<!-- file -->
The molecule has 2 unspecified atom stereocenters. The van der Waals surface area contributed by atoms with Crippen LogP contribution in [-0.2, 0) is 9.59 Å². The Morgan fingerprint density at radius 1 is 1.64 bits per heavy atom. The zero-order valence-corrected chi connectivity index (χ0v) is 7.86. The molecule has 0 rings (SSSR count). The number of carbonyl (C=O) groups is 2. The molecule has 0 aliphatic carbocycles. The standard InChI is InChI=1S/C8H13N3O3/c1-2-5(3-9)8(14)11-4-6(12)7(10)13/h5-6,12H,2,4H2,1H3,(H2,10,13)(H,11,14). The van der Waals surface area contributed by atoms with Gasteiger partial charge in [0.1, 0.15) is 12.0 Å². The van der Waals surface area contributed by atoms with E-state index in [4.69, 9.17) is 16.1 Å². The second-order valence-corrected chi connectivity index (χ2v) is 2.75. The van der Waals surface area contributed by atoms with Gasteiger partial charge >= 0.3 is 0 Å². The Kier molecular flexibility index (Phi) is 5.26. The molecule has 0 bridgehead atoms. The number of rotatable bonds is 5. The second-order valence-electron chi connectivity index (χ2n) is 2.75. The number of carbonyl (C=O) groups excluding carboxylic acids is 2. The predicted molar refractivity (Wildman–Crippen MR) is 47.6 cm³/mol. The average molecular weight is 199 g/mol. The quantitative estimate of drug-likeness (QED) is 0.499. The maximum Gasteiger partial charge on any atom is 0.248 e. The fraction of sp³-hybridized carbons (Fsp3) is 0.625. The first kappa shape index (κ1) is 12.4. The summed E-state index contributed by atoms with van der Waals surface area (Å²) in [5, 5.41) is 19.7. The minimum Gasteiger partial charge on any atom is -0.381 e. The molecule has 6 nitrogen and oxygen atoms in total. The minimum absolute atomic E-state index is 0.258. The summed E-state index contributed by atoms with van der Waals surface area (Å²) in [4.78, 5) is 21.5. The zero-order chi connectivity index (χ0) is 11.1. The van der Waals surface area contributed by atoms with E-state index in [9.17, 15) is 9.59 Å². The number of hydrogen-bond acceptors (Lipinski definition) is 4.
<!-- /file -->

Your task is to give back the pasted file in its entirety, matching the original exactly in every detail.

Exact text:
The molecule has 2 unspecified atom stereocenters. The van der Waals surface area contributed by atoms with Crippen LogP contribution in [-0.2, 0) is 9.59 Å². The Morgan fingerprint density at radius 1 is 1.64 bits per heavy atom. The zero-order valence-corrected chi connectivity index (χ0v) is 7.86. The molecule has 0 rings (SSSR count). The number of carbonyl (C=O) groups is 2. The molecule has 0 aliphatic carbocycles. The standard InChI is InChI=1S/C8H13N3O3/c1-2-5(3-9)8(14)11-4-6(12)7(10)13/h5-6,12H,2,4H2,1H3,(H2,10,13)(H,11,14). The van der Waals surface area contributed by atoms with Gasteiger partial charge in [0.1, 0.15) is 12.0 Å². The van der Waals surface area contributed by atoms with E-state index in [4.69, 9.17) is 16.1 Å². The second-order valence-corrected chi connectivity index (χ2v) is 2.75. The van der Waals surface area contributed by atoms with Gasteiger partial charge >= 0.3 is 0 Å². The Kier molecular flexibility index (Phi) is 5.26. The molecule has 0 bridgehead atoms. The number of rotatable bonds is 5. The second-order valence-electron chi connectivity index (χ2n) is 2.75. The number of carbonyl (C=O) groups excluding carboxylic acids is 2. The predicted molar refractivity (Wildman–Crippen MR) is 47.6 cm³/mol. The average molecular weight is 199 g/mol. The quantitative estimate of drug-likeness (QED) is 0.499. The maximum Gasteiger partial charge on any atom is 0.248 e. The fraction of sp³-hybridized carbons (Fsp3) is 0.625. The first kappa shape index (κ1) is 12.4. The summed E-state index contributed by atoms with van der Waals surface area (Å²) in [5, 5.41) is 19.7. The minimum Gasteiger partial charge on any atom is -0.381 e. The molecule has 6 nitrogen and oxygen atoms in total. The minimum absolute atomic E-state index is 0.258. The summed E-state index contributed by atoms with van der Waals surface area (Å²) in [4.78, 5) is 21.5. The zero-order chi connectivity index (χ0) is 11.1. The van der Waals surface area contributed by atoms with E-state index in [9.17, 15) is 9.59 Å². The number of hydrogen-bond acceptors (Lipinski definition) is 4.